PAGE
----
It is a sad night in Flushing, with the announcement that Tom Seaver has died. The greatest player to ever wear the blue and orange was 75 years old. Multiple reports say he died from complications from dementia and coronavirus.
Of course, Seaver retired from public life in March 2019 when he revealed his struggles with dementia. His absence cast a pall on the 50th anniversary if the 1969 Miracle Mets last summer.
The Mets said in a statement Wednesday night:
“We are devastated to learn of the passing of Mets Legend and Baseball Hall of Famer Tom Seaver. Tom was nicknamed ‘The Franchise’ and ‘Tom Terrific’ because of how valuable he truly was to our organization and our loyal fans, as his #41 was the first player number retired by the organization in 1988. He was simply the greatest Mets player of all-time and among the best to ever play the game which culminated with his near unanimous induction into the National Baseball Hall of Fame in 1992.
“Beyond the multitude of awards, records, accolades, World Series Championship, All-Star appearances, and just overall brilliance, we will always remember Tom for his passion and devotion to his family, the game of baseball, and his vineyard.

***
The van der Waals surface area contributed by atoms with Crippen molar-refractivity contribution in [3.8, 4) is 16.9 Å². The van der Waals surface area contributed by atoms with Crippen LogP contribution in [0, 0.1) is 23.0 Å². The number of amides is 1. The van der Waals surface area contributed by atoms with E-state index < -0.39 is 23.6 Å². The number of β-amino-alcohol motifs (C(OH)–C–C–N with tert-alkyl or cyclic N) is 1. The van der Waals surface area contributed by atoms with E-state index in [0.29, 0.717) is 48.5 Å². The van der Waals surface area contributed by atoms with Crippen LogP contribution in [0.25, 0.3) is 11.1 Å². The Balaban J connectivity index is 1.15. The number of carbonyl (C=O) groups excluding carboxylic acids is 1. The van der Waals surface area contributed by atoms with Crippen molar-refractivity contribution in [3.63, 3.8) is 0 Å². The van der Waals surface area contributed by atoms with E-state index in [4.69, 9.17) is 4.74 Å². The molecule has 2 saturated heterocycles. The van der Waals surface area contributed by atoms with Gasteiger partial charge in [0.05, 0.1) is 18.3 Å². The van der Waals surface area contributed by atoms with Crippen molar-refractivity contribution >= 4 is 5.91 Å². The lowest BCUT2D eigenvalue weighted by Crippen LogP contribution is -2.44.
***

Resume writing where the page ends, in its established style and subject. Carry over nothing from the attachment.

“Our thoughts and prayers go out to his wife, Nancy, daughters Sarah and Anne and four grandsons, Thomas, William, Henry and Tobin.”
And baseball commissioner Rob Manfred said:
“I am deeply saddened by the death of Tom Seaver, one of the greatest pitchers of all-time. Tom was a gentleman who represented the best of our National Pastime. He was synonymous with the New York Mets and their unforgettable 1969 season. After their improbable World Series Championship, Tom became a household name to baseball fans – a responsibility he carried out with distinction throughout his life.
“On behalf of Major League Baseball, I extend my condolences to Tom’s family, his admirers throughout our game, Mets fans, and the many people he touched.”
Seaver is a legend here in New York, bursting onto the scene in 1967, winning Rookie of the Year. Two years later, he won his first of three Cy Young awards while leading the Mets to one of the most unlikely world championships in sports history.
He was traded to the Reds in 1977 after a dispute with management. He returned in 1983, but more mismanagement saw him unprotected in the free agent compensation pool, and the White Sox snapped him up. He fittingly won his 300th game in New York, except it was in a hideous White Sox uniform and it was in Yankee Stadium. He was elected to the Hall of Fame in 1992. Seaver returned to the Mets yet again in 1999 as a broadcaster, leaving for the final time after the 2005 season.
So another piece — the biggest piece — of Mets history is gone.